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The importance of interfaces

by
24 November 2008



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Take the USB port as an example. It’s ubiquitous; practically everything either has one or plugs into one.

 

Similarly, if you want to build a multi-vendor market for almost anything, one of the best things you can do is to find the natural divisions of responsibility and insert standard interfaces into the boundaries between them.

 

One example, in the context of cultibotics, would be the connections between robotic arms and tool units that attach to them. What physical form should the connections take? How much force should the mechanical connection be able to withstand or apply? What services should the unit be able to expect from the arm? What signals should each understand or send to the other, or pass through to the CPU? Would the arm supply water, or should any unit making use of it have a hose connected to it in addition to its connection to the arm?

 

Detailed answers to these questions would fill a thick book, which is what it typically takes to specify a standard. Moreover, chances that any standards organization which undertook to fill in the details would decide that there would need to be several such standards, to accommodate scales ranging from very small to very large.

 

But given a set of well-defined standards, you’d be able to buy a robotic arm from company A and a tool unit complying to the same standard from company B, and have good reason for confidence that you could just plug them together and have it work seamlessly.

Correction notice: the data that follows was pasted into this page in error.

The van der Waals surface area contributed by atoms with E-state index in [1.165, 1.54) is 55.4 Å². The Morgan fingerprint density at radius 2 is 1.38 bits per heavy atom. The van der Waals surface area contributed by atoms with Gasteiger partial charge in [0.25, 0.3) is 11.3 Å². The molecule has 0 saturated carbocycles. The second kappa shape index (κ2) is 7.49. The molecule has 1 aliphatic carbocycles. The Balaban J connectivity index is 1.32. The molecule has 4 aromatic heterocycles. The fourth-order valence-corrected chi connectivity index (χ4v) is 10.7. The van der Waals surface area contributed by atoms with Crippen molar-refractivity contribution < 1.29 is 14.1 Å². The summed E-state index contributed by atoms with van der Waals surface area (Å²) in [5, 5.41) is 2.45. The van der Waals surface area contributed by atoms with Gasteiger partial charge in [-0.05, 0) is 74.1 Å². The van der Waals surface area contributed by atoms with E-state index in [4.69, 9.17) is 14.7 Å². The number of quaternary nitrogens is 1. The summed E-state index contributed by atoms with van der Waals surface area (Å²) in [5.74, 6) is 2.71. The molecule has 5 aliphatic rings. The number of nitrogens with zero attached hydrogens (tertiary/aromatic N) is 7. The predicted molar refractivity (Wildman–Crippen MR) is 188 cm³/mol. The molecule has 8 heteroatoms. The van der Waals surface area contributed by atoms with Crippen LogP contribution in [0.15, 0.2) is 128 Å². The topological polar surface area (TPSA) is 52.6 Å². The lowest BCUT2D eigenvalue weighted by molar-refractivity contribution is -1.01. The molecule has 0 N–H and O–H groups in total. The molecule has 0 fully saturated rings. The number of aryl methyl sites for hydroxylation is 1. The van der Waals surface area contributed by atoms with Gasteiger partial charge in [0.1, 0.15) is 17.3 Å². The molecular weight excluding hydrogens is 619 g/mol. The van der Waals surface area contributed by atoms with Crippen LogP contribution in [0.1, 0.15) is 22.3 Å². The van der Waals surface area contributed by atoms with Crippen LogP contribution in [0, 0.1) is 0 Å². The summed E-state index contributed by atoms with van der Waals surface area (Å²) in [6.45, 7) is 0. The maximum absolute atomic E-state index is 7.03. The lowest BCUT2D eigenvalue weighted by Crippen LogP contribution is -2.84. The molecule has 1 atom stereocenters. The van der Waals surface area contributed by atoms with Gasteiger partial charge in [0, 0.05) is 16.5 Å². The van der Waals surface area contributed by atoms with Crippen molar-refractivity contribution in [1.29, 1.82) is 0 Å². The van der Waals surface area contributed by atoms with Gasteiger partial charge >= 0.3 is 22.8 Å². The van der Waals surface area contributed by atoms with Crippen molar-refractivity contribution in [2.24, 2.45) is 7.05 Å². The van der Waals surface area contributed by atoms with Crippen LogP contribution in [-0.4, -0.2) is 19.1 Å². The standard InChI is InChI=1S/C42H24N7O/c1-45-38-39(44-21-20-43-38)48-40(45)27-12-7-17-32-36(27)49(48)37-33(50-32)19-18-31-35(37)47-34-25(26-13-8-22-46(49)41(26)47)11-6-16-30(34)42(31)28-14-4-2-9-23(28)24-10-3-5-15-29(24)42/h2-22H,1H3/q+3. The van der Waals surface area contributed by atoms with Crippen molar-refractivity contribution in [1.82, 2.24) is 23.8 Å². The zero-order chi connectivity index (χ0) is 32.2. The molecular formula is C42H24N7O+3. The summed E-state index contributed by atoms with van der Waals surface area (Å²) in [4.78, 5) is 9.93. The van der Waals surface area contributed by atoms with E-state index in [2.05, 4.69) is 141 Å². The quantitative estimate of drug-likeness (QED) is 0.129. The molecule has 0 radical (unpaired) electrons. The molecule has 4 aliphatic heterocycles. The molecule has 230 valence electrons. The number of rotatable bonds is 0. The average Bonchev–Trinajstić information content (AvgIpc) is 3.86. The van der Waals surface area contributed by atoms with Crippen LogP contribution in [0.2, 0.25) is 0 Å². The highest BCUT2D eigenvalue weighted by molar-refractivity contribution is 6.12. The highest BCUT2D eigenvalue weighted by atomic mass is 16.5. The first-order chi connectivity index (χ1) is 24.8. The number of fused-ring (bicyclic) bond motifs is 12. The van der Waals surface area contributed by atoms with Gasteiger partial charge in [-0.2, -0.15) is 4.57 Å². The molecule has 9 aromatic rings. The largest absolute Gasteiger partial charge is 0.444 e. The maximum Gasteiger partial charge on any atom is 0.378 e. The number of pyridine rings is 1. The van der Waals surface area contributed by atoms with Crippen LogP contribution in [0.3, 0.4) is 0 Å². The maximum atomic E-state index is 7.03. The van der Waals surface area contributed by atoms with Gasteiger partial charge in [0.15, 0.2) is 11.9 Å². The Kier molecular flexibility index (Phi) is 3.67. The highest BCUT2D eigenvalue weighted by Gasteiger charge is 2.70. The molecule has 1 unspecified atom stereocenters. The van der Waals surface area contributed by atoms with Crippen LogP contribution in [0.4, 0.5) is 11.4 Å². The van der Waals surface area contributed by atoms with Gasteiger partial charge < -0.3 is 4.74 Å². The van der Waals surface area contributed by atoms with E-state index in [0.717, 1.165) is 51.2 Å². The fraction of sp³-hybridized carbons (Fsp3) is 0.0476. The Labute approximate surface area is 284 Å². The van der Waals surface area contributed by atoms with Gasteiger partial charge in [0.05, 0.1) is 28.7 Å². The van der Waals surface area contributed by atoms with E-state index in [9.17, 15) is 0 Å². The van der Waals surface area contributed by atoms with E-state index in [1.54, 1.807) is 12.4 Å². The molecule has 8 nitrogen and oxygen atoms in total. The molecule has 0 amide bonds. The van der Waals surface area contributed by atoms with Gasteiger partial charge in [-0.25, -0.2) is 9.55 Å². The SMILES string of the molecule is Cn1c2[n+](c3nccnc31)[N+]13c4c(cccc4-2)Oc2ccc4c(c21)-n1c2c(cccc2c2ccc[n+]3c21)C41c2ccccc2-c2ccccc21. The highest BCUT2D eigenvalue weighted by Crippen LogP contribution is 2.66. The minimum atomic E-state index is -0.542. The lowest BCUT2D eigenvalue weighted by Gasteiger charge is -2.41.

Until now there hasn’t been much need for standardization in agriculture. The prime examples of what there has been would be power takeoff, hitches, and hydraulic connectors, all of which have been standardized by the ISO, which makes it the most likely candidate for tackling standards for robotics in agriculture.

 

Of course the ISO isn’t going to get involved until there’s at least the beginnings of a market and more activity than sparse experimentation, so it behooves those who do get involved early to cooperate with each other to develop ad hoc standards which are in the public domain, royalty-free, or available for low-cost-per-unit licensing, suitable to the bootstrap nature of the field. These ad hoc standards can later serve as the starting point for formal standards.

 

Reposted from Cultibotics.



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John Payne





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